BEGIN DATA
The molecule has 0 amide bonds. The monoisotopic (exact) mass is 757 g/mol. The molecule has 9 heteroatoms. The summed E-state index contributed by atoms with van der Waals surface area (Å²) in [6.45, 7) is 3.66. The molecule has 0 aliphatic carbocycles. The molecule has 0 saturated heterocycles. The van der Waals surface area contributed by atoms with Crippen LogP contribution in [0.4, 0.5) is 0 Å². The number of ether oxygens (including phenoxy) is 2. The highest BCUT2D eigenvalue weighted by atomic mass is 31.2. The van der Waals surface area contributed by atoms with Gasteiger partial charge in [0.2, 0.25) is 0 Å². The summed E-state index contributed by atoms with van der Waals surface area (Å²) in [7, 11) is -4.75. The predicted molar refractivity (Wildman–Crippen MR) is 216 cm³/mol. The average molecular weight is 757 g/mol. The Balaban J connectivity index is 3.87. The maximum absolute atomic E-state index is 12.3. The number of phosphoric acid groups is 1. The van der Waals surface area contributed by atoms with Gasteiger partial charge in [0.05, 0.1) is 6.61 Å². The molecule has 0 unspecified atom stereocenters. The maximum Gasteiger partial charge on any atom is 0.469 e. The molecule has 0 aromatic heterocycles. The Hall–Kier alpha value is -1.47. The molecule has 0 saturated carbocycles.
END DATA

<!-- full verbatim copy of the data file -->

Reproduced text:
The molecule has 0 amide bonds. The monoisotopic (exact) mass is 757 g/mol. The molecule has 9 heteroatoms. The summed E-state index contributed by atoms with van der Waals surface area (Å²) in [6.45, 7) is 3.66. The molecule has 0 aliphatic carbocycles. The molecule has 0 saturated heterocycles. The van der Waals surface area contributed by atoms with Crippen LogP contribution in [0.4, 0.5) is 0 Å². The number of ether oxygens (including phenoxy) is 2. The highest BCUT2D eigenvalue weighted by atomic mass is 31.2. The van der Waals surface area contributed by atoms with Gasteiger partial charge in [0.2, 0.25) is 0 Å². The summed E-state index contributed by atoms with van der Waals surface area (Å²) in [7, 11) is -4.75. The predicted molar refractivity (Wildman–Crippen MR) is 216 cm³/mol. The average molecular weight is 757 g/mol. The Balaban J connectivity index is 3.87. The maximum absolute atomic E-state index is 12.3. The number of phosphoric acid groups is 1. The van der Waals surface area contributed by atoms with Gasteiger partial charge in [0.05, 0.1) is 6.61 Å². The molecule has 0 unspecified atom stereocenters. The maximum Gasteiger partial charge on any atom is 0.469 e. The molecule has 0 aromatic heterocycles. The Hall–Kier alpha value is -1.47. The molecule has 0 saturated carbocycles.